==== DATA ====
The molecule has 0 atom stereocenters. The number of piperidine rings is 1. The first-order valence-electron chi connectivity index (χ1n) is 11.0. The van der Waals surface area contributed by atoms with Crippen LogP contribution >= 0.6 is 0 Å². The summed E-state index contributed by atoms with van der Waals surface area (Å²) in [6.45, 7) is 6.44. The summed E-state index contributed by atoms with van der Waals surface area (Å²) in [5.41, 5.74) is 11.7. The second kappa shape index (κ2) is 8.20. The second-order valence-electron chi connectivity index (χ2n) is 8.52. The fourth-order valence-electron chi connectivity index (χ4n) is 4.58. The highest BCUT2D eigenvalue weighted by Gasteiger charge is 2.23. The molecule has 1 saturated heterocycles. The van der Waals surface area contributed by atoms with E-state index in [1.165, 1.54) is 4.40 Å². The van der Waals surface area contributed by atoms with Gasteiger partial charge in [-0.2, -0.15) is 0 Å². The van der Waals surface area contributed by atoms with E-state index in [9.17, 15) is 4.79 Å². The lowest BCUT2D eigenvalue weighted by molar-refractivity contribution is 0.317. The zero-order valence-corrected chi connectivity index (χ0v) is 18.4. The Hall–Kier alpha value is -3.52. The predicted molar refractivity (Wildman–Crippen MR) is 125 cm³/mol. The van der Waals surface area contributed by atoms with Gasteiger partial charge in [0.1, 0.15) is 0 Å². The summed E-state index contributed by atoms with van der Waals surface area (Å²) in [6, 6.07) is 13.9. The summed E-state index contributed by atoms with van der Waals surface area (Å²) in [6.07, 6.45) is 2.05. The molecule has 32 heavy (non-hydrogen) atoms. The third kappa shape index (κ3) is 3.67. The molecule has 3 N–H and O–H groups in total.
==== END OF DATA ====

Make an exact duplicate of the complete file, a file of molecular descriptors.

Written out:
The molecule has 0 atom stereocenters. The number of piperidine rings is 1. The first-order valence-electron chi connectivity index (χ1n) is 11.0. The van der Waals surface area contributed by atoms with Crippen LogP contribution >= 0.6 is 0 Å². The summed E-state index contributed by atoms with van der Waals surface area (Å²) in [6.45, 7) is 6.44. The summed E-state index contributed by atoms with van der Waals surface area (Å²) in [5.41, 5.74) is 11.7. The second kappa shape index (κ2) is 8.20. The second-order valence-electron chi connectivity index (χ2n) is 8.52. The fourth-order valence-electron chi connectivity index (χ4n) is 4.58. The highest BCUT2D eigenvalue weighted by Gasteiger charge is 2.23. The molecule has 1 saturated heterocycles. The van der Waals surface area contributed by atoms with E-state index in [1.165, 1.54) is 4.40 Å². The van der Waals surface area contributed by atoms with Gasteiger partial charge in [-0.2, -0.15) is 0 Å². The van der Waals surface area contributed by atoms with E-state index in [9.17, 15) is 4.79 Å². The lowest BCUT2D eigenvalue weighted by molar-refractivity contribution is 0.317. The zero-order valence-corrected chi connectivity index (χ0v) is 18.4. The Hall–Kier alpha value is -3.52. The predicted molar refractivity (Wildman–Crippen MR) is 125 cm³/mol. The van der Waals surface area contributed by atoms with Gasteiger partial charge in [0.1, 0.15) is 0 Å². The summed E-state index contributed by atoms with van der Waals surface area (Å²) in [6, 6.07) is 13.9. The summed E-state index contributed by atoms with van der Waals surface area (Å²) in [6.07, 6.45) is 2.05. The molecule has 32 heavy (non-hydrogen) atoms. The third kappa shape index (κ3) is 3.67. The molecule has 3 N–H and O–H groups in total.